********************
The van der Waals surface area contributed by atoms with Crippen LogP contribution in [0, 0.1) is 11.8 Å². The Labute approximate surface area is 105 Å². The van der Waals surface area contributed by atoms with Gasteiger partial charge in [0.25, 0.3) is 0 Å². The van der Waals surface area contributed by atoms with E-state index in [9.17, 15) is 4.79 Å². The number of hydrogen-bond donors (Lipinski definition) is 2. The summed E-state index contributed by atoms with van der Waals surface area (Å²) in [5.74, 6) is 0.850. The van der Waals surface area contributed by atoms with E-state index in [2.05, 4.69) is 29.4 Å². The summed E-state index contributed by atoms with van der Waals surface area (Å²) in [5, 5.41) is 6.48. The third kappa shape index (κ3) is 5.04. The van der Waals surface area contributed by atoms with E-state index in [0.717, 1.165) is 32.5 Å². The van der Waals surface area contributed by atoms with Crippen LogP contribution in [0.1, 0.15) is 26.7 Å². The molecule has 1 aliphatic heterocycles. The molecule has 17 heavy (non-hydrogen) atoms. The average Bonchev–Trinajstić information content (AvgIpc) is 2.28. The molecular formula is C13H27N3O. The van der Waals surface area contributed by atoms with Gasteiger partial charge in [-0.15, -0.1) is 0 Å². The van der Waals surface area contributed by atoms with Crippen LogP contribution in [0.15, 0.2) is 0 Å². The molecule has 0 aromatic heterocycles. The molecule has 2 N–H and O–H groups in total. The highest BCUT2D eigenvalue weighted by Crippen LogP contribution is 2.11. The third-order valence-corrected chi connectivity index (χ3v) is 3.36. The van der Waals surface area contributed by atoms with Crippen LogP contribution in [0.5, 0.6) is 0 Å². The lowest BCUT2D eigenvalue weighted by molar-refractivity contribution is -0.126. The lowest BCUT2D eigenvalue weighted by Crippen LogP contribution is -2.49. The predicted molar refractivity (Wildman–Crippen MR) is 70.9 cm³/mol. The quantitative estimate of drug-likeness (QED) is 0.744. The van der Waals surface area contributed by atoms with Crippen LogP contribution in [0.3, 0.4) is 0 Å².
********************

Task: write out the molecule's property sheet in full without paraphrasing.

The van der Waals surface area contributed by atoms with Crippen LogP contribution in [0, 0.1) is 11.8 Å². The Labute approximate surface area is 105 Å². The van der Waals surface area contributed by atoms with Gasteiger partial charge in [0.25, 0.3) is 0 Å². The van der Waals surface area contributed by atoms with E-state index in [9.17, 15) is 4.79 Å². The number of hydrogen-bond donors (Lipinski definition) is 2. The summed E-state index contributed by atoms with van der Waals surface area (Å²) in [5.74, 6) is 0.850. The van der Waals surface area contributed by atoms with E-state index in [2.05, 4.69) is 29.4 Å². The summed E-state index contributed by atoms with van der Waals surface area (Å²) in [5, 5.41) is 6.48. The third kappa shape index (κ3) is 5.04. The van der Waals surface area contributed by atoms with E-state index in [0.717, 1.165) is 32.5 Å². The van der Waals surface area contributed by atoms with Crippen LogP contribution in [0.1, 0.15) is 26.7 Å². The molecule has 1 aliphatic heterocycles. The molecule has 17 heavy (non-hydrogen) atoms. The average Bonchev–Trinajstić information content (AvgIpc) is 2.28. The molecular formula is C13H27N3O. The van der Waals surface area contributed by atoms with Gasteiger partial charge in [-0.15, -0.1) is 0 Å². The van der Waals surface area contributed by atoms with Crippen LogP contribution in [0.15, 0.2) is 0 Å². The molecule has 0 aromatic heterocycles. The molecule has 2 N–H and O–H groups in total. The highest BCUT2D eigenvalue weighted by Crippen LogP contribution is 2.11. The third-order valence-corrected chi connectivity index (χ3v) is 3.36. The van der Waals surface area contributed by atoms with Crippen LogP contribution in [0.5, 0.6) is 0 Å². The lowest BCUT2D eigenvalue weighted by molar-refractivity contribution is -0.126. The lowest BCUT2D eigenvalue weighted by Crippen LogP contribution is -2.49. The predicted molar refractivity (Wildman–Crippen MR) is 70.9 cm³/mol. The quantitative estimate of drug-likeness (QED) is 0.744. The van der Waals surface area contributed by atoms with Crippen LogP contribution in [0.3, 0.4) is 0 Å².